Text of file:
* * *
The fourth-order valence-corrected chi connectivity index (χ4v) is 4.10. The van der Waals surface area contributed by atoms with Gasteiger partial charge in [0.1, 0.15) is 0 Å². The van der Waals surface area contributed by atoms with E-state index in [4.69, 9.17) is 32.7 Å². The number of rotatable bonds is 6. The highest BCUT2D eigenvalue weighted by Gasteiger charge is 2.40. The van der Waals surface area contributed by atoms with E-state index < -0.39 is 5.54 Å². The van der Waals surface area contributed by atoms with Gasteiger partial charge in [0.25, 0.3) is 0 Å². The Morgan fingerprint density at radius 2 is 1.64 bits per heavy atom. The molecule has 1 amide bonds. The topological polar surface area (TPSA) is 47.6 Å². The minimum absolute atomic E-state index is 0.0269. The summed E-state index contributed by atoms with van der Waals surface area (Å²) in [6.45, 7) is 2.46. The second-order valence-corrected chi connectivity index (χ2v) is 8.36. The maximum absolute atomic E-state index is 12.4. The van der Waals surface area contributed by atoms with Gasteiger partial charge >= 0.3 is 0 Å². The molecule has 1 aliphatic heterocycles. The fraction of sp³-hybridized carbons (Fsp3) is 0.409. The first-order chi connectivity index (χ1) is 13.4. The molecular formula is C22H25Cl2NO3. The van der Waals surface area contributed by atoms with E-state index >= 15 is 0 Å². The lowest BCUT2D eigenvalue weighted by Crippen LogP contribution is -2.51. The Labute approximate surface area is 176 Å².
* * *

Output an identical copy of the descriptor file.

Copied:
The fourth-order valence-corrected chi connectivity index (χ4v) is 4.10. The van der Waals surface area contributed by atoms with Gasteiger partial charge in [0.1, 0.15) is 0 Å². The van der Waals surface area contributed by atoms with E-state index in [4.69, 9.17) is 32.7 Å². The number of rotatable bonds is 6. The highest BCUT2D eigenvalue weighted by Gasteiger charge is 2.40. The van der Waals surface area contributed by atoms with E-state index < -0.39 is 5.54 Å². The van der Waals surface area contributed by atoms with Gasteiger partial charge in [0.25, 0.3) is 0 Å². The Morgan fingerprint density at radius 2 is 1.64 bits per heavy atom. The molecule has 1 amide bonds. The topological polar surface area (TPSA) is 47.6 Å². The minimum absolute atomic E-state index is 0.0269. The summed E-state index contributed by atoms with van der Waals surface area (Å²) in [6.45, 7) is 2.46. The second-order valence-corrected chi connectivity index (χ2v) is 8.36. The maximum absolute atomic E-state index is 12.4. The van der Waals surface area contributed by atoms with Gasteiger partial charge >= 0.3 is 0 Å². The molecule has 1 aliphatic heterocycles. The fraction of sp³-hybridized carbons (Fsp3) is 0.409. The first-order chi connectivity index (χ1) is 13.4. The molecular formula is C22H25Cl2NO3. The van der Waals surface area contributed by atoms with E-state index >= 15 is 0 Å². The lowest BCUT2D eigenvalue weighted by Crippen LogP contribution is -2.51. The Labute approximate surface area is 176 Å².